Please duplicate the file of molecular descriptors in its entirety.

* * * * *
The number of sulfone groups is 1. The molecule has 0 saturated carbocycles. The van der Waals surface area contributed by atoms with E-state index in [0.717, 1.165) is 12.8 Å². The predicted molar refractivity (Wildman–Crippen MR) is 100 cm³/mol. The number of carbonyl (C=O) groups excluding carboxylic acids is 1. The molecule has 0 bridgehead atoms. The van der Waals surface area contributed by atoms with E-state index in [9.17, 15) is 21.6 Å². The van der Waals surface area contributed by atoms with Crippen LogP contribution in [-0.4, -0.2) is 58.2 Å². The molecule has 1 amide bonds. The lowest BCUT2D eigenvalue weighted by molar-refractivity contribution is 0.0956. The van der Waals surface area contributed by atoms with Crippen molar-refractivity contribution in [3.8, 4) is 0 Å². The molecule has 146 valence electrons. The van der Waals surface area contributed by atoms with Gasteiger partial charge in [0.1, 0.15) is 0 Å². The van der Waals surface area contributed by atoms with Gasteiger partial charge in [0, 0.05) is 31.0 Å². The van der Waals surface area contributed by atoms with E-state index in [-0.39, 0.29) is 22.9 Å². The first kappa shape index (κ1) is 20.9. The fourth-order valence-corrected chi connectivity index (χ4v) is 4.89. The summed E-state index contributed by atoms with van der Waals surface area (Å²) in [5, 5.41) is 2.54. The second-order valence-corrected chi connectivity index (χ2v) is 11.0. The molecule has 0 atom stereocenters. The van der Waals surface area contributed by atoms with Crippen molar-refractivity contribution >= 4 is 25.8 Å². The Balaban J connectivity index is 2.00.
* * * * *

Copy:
The number of sulfone groups is 1. The molecule has 0 saturated carbocycles. The van der Waals surface area contributed by atoms with E-state index in [0.717, 1.165) is 12.8 Å². The predicted molar refractivity (Wildman–Crippen MR) is 100 cm³/mol. The number of carbonyl (C=O) groups excluding carboxylic acids is 1. The molecule has 0 bridgehead atoms. The van der Waals surface area contributed by atoms with E-state index in [9.17, 15) is 21.6 Å². The van der Waals surface area contributed by atoms with Crippen LogP contribution in [-0.4, -0.2) is 58.2 Å². The molecule has 1 amide bonds. The lowest BCUT2D eigenvalue weighted by molar-refractivity contribution is 0.0956. The van der Waals surface area contributed by atoms with Crippen molar-refractivity contribution in [3.8, 4) is 0 Å². The molecule has 146 valence electrons. The van der Waals surface area contributed by atoms with Gasteiger partial charge in [0.1, 0.15) is 0 Å². The van der Waals surface area contributed by atoms with Gasteiger partial charge in [0, 0.05) is 31.0 Å². The van der Waals surface area contributed by atoms with E-state index in [-0.39, 0.29) is 22.9 Å². The first kappa shape index (κ1) is 20.9. The fourth-order valence-corrected chi connectivity index (χ4v) is 4.89. The summed E-state index contributed by atoms with van der Waals surface area (Å²) in [5, 5.41) is 2.54. The second-order valence-corrected chi connectivity index (χ2v) is 11.0. The molecule has 0 atom stereocenters. The van der Waals surface area contributed by atoms with Crippen molar-refractivity contribution >= 4 is 25.8 Å². The Balaban J connectivity index is 2.00.